While my writing may not have Kristof’s reach, I happen to know my audience – personally. If my little crusade spurs a couple of friends and neighbors to take action and responsibility for the environment in which we live, then I’ve achieved my goal.
If I can encourage our local schools to get our children out into the woods to learn about civic duty, ecosystems, biology, botany, and maybe even a dash of history (all virtually for free, mind you), then I’ve achieved my goal.
If all I manage to do is get my own butt up the hill and do something more than shake my head in pity at all the trees that have fallen in the latest storm, then I’ve achieved my goal.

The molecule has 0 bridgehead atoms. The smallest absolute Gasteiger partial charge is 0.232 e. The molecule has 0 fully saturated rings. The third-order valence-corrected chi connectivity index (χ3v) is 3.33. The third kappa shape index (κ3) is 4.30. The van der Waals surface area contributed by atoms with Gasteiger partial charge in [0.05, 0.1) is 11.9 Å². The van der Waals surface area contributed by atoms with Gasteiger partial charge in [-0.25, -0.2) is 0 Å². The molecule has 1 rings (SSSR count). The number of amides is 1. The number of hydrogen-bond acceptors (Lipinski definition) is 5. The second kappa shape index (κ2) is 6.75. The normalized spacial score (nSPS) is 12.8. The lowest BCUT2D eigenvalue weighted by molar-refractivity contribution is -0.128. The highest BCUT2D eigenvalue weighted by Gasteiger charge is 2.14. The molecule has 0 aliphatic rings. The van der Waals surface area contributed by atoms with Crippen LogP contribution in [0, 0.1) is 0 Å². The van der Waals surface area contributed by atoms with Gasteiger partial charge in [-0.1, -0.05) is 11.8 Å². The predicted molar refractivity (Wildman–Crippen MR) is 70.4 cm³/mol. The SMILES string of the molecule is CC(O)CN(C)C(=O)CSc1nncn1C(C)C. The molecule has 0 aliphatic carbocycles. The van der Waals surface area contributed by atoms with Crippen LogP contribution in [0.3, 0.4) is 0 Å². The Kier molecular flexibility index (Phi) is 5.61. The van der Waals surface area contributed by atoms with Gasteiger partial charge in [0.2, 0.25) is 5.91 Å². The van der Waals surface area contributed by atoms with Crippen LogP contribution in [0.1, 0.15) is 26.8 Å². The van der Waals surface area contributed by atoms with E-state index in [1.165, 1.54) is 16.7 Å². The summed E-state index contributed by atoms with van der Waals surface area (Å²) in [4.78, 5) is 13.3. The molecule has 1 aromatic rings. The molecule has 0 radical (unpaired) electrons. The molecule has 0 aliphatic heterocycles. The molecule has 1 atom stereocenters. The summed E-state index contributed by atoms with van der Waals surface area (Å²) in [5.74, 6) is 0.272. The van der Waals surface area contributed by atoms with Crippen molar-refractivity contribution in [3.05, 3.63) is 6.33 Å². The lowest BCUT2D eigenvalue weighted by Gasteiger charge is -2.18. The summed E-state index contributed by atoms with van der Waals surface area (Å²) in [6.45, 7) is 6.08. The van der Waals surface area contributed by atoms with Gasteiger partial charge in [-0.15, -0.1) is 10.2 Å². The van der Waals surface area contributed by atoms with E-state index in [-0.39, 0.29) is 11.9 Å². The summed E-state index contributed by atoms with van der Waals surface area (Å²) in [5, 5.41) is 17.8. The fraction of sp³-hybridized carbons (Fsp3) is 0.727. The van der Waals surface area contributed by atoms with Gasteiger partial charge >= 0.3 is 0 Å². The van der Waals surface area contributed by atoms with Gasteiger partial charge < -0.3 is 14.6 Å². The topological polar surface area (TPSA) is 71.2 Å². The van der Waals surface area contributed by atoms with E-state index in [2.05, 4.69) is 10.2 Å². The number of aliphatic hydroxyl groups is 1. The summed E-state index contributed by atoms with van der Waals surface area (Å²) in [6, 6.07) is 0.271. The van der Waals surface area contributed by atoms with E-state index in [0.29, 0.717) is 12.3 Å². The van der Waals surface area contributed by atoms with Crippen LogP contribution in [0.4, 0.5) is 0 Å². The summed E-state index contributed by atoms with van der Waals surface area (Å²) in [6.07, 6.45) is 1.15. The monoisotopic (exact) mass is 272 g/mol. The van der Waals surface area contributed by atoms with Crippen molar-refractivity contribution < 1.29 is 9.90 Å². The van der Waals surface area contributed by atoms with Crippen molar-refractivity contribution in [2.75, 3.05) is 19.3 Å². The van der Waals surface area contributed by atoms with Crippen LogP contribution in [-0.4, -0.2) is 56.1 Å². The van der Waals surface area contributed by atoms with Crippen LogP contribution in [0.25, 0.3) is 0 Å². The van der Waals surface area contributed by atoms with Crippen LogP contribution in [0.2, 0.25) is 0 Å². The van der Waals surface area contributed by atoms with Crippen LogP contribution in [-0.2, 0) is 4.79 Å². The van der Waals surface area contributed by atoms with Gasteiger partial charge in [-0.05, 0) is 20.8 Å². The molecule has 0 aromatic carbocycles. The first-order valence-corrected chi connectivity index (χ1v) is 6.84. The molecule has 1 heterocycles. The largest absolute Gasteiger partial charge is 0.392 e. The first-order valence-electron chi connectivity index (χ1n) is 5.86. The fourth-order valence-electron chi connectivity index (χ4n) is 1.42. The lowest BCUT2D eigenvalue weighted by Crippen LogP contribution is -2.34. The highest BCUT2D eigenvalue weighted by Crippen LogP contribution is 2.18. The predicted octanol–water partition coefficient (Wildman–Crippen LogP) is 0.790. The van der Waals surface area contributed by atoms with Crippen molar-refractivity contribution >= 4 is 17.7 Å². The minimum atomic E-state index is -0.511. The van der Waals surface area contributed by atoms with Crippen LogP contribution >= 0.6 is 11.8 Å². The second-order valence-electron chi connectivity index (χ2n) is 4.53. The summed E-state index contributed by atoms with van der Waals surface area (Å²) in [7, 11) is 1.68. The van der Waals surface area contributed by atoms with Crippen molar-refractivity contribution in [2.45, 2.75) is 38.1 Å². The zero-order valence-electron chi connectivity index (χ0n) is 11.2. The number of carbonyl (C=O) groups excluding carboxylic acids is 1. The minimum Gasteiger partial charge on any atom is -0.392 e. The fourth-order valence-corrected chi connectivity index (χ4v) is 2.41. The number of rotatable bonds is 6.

So, perhaps off-topic from my usual musings about the writer’s life (or perhaps not, since it’s all about the power of words), I invite you to read my latest on Maplewood Patch, Trail Working in The South Mountain Reservation.
If you live here or if you don’t, I hope my story will serve its purpose and bring at least one more pair of boots and a sturdy back into our forest or a forest near you. Or maybe just remind you that recycling may be a pain, but it’s worth the trouble.